Therefore, when drawing objects in environments or landscapes, it's important to use perspective elements to ensure the structure isn't distorted. Combining these elements allows us to create graphic schemes that accurately represent the scene we want to draw.
In the next section, we'll explore the different types of perspective visualization to learn more about the basics of these graphic resources.
4 types of perspective
There are 4 types of perspective, depending on an object's position or visual level in relation to the observer.
These perspectives can be applied with one, two, or three vanishing points. The 4 types are:
- Parallel perspective: one-point perspective is also known as parallel perspective. It only requires one vanishing point located on the horizon line, and all lines parallel to each other in the real world remain parallel in the drawing.
- Oblique perspective: two-point perspective is the same as the oblique perspective. In this type of perspective, the object is placed obliquely to the viewer, and its lines of convergence move towards two vanishing points.
- Aerial perspective: three-point perspective is a type of perspective where three points of the object or scene converge towards three different vanishing points.
- Counterpoint perspective: known as a worm's-eye view. It refers to a perspective in which the viewer is positioned at a low angle, looking up toward the subject, creating a sense of dominance or powerlessness.
Parallel perspective (1PP)
The vanishing lines converge to a single point (VP) in parallel perspective drawing.
Therefore, objects in this situation have their front faces parallel to the observer, whether they are located in front of them, to the left, or to the right.
One detail to be observed is that in parallel perspective, the viewpoint (VP, vertical dashed line) is located perpendicular to the horizon line, so close to the vanishing point that it appears to be on it (VP).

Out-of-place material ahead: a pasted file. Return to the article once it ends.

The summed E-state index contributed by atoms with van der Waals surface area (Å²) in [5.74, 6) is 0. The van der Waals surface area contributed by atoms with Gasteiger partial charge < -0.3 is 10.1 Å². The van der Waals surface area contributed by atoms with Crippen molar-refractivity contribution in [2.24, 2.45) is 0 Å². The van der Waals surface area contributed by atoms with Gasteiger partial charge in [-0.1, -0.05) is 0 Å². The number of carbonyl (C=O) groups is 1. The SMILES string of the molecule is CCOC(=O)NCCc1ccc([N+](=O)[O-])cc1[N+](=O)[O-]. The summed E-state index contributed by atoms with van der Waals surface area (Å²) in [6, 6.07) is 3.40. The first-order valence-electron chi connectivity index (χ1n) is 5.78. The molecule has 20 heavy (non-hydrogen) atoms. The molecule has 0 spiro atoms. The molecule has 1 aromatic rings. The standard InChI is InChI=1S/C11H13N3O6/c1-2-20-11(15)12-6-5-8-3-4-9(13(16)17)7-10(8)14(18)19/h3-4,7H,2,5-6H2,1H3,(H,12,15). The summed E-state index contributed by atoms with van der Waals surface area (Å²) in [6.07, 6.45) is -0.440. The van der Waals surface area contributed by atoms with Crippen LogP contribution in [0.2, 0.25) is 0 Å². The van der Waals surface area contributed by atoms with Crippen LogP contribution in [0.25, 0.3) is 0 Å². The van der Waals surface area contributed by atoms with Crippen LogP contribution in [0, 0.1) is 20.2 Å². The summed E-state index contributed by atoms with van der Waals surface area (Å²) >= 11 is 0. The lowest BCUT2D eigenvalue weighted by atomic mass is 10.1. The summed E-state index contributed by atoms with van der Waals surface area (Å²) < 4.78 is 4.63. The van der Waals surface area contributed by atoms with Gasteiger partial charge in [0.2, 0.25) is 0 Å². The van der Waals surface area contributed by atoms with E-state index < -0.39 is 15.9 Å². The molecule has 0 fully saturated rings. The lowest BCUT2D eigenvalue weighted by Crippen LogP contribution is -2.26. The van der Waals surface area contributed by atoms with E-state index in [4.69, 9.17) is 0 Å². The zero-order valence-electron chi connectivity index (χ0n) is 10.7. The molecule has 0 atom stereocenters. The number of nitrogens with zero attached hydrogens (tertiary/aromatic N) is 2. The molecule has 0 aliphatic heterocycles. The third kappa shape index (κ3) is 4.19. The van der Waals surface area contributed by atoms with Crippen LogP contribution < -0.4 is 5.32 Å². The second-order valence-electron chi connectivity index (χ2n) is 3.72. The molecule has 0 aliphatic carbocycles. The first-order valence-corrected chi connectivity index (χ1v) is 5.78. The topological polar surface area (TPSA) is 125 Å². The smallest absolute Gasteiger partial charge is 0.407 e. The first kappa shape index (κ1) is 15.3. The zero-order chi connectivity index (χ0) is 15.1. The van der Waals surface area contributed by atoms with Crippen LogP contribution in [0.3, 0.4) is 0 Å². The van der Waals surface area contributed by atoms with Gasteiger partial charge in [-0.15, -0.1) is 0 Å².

Oblique perspective (2PP)
When an object is in an oblique position, with one of its edges facing the viewer, its lines of convergence move towards two points (VP1 and VP2).
As shown in the illustration of the cube below, none of the object's lines are represented in a horizontal position.
Instead, they converge towards one of the vanishing points (VPs) depending on their orientation.
For example, if a line is neither vertical nor horizontal, it will converge towards the VP that matches its direction.
Regarding the point of view (PV), its representation on the horizon line is centered between the two vanishing points (PF1 and PF2).
These, in turn, should be as far apart as possible to avoid errors in the drawing.
Aerial perspective (3PP)
We use this perspective when we want to represent an object from a high vantage point, such as an airplane or a tall building.
This technique requires the use of three vanishing points: two on the horizon line and one on the vertical axis of the viewpoint.
In aerial perspective, the converging lines of an object's structure are rarely horizontal or vertical, as they all converge towards one of the three vanishing points.
This creates the illusion of depth and three-dimensionality and helps to portray the object from a bird's eye view accurately.
Regarding the viewpoint (PV), it follows the same criteria as the oblique perspective. It remains represented at a central point between the vanishing points VP1 and VP2 on the horizon line (HL).
Counter shot perspective (3PP)
The worm's eye view perspective is similar to the aerial perspective, using three vanishing points.
The difference is that the observer is positioned very low, which makes the perspective look the opposite of the aerial perspective.
Because of this, the third vanishing point (PF3) is located above the horizon line. Check out the illustration for an example.
We just finished a basic study on perspective. However, there's still so much more to learn about this topic. Our goal here was to provide you with some technical knowledge that we believe can be extremely useful when creating images in Photoshop.
By having a good understanding of perspective, you'll not only be able to create better compositions, but also to choose the right images and assets to work with.
We hope you found this information helpful and that you'll continue to explore and study more about perspective.
As a friendly suggestion, we highly recommend the book Perspective Made Easy by Ernest Norling. It's a great source of information and can help you take your skills to the next level!